Designers commonly use varistors in voltage limiters targeting short-duration voltage spikes typically lasting less than 10 ms. But for protection against long-duration overvoltages, where the line voltage reaches more than 130 V for seconds or minutes, another solution is required. Examples include an erratic connection of the neutral wire at the distribution panel, voltage bumps on the distribution network, and overvoltage protection on ac generators.
The circuit provides such overvoltage protection using a ground-fault circuit interrupter (GFCI), which has a response time of less than 25 ms when responding to ground currents over 5 mA. The circuit is connected between the GFCI load side and ground (Fig. 1). An overvoltage will cause the circuit to draw an ac current above the 5-mA trip limit of the GFCI and trigger it, disconnecting its own outlet and the remaining downstream outlets.
At normal line voltage, typically 120 V, transistor Q1 is barely conducting. This residual current (about 0.7 mA) comes from resistors R4, R8, R2, and R3. If the line voltage exceeds 120 V, Q1 starts to conduct a small fraction of every half cycle of the line period. Capacitor C1 and diode D1 stretch these current pulses. Resistors R4, R8, R2, and R3 make up a voltage divider with R2 allowing adjustment of the limiter voltage. The divider’s total resistance is a compromise between low residual current and a sharp knee in the circuit’s voltage-versus-current curve.
Typically, Q1 will start to conduct just above 120 V and trigger the GFCI at 133 V (Fig. 2). Q1’s collector resistors—R5, R6, and R7—limit the current to less than 20 mA peak. They are series-connected to increase power dissipation and divide the peak voltages so the maximum allowable voltage across the resistors is less than 200 V under line-transient conditions.
The varistor at the circuit’s input will clamp any short-duration pulse to less than 400 V, protecting Q1. Zener diode D2 sets Q1’s threshold level of conduction. The Zener is a 1-W diode having a 40-Ω dynamic impedance to minimize reduction of the transistor’s effective current gain. Capacitors C2 and C3 shunt the D1 and Q1 base-emitter junction to prevent false activation by stray RF fields.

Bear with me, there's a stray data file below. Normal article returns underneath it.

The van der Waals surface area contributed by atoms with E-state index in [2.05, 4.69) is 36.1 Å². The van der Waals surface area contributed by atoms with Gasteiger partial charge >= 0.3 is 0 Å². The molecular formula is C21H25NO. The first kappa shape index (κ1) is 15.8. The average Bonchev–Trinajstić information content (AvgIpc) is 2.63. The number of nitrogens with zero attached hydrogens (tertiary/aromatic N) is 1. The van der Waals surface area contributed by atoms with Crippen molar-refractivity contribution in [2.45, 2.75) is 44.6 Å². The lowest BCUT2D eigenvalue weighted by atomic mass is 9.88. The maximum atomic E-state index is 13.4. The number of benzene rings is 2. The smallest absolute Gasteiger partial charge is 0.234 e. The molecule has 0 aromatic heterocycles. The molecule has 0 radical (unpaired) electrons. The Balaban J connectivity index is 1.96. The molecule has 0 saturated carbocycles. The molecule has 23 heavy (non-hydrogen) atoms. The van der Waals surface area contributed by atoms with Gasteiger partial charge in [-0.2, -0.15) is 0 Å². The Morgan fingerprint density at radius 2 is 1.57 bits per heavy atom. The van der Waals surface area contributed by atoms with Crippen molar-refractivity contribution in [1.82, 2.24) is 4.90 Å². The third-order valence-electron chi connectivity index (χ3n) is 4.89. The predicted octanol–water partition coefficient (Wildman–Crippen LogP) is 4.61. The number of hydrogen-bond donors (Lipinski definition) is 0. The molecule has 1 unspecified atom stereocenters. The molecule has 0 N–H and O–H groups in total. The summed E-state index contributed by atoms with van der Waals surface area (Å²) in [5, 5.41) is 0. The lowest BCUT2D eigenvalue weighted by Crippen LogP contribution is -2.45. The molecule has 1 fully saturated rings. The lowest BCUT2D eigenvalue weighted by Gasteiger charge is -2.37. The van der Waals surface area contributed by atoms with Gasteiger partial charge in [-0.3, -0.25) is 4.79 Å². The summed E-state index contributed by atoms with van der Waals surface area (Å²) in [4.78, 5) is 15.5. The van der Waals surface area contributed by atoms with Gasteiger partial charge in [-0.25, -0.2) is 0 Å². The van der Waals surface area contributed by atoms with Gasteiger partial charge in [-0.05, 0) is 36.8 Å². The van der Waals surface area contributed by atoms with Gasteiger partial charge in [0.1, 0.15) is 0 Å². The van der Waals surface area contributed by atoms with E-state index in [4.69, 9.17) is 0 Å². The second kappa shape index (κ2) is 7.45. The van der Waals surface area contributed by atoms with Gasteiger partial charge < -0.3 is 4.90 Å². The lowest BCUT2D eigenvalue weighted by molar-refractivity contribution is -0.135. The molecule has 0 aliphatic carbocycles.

This circuit is easily implemented on a small printed-circuit board (PCB) at the rear of the GFCI. It can also fit in an electrical enclosure connected to an existing GFCI outlet using a standard three-prong plug. Note that this circuit will not prevent the GFCI from performing its normal protection against ground faults. Additional details may be found at http://ve2azx.net/technical/VoltageLimiter.pdf.
This Idea for Design is good. I would only correct one mistake—the wattage rating of resistors R5, R6, and R7. The peak current passing through these resistors can be as high as 17 mA (120 V × √2 – 30 V)/(3 × 2.7 kΩ) when the transistor is conducting and the GFCI has not yet tripped.
A simple calculation shows that the power dissipation in these resistors is about 780 mW (17 mA × 17 mA × 2.7 kΩ). The figure shows 1/4-W ratings on these resistors, which means they may burn out. A 1-W or higher rating with suitable heatsinking would be preferable.
The Author’s Response
I agree that the peak current could reach 17 mA (at 120 V input) when the transistor is saturated. Before this happens, the GFCI will have trigged. I tried two GFCIs and based my design on the less sensitive one, which triggered at 14 mA peak, or about 7 mA rms. However, the GFCI would have a 5 ±1-mA spec for triggering.
An important point to remember is that the transistor only starts to conduct for voltages above 120 V rms (Fig. 2). The transistor current waveform will be close to zero for the first 80°, then quickly rise to its peak value and start decaying after 110°. This gives a measured average total power in resistors R5, R6, and R7 of 1/2 W at 130 V and 0.95 W at 133 V input (the GFCI trigger level).
This distorted current waveform gives a 4-to-1 peak to average power ratio, instead of the usual 2 to 1 for sine waves. Based on this I would recommend changing the resistor rating 1/2 W on Figure 1, providing 1.5-W total dissipation capability. This should cover the case where the input voltage stays just below the trigger point for a long period of time. It’s also a good idea to verify the peak trigger current of the GFCI, since they are not all the same.
My calculation resulting in 780 mW was based on peak current, and I was only trying to indicate that 1/4-W resistors will not work. But the exact way of calculating power dissipation is by summing up instantaneous power at different points of the sine wave and averaging it. Average current will be much smaller because the transistor conducts during only a part of the sine wave (either side of the peak) as the author pointed out.
So, 1/2-W resistors will work fine. But the user should still make sure that there is a good way of conducting away that 1/2 W each from three resistors. (Surface-mount resistors would require large copper areas to act as heatsinks. Through-hole resistors may use copper areas or convection air currents.) The 1/2 W is quite a bit of heat for a small resistor to dissipate effectively.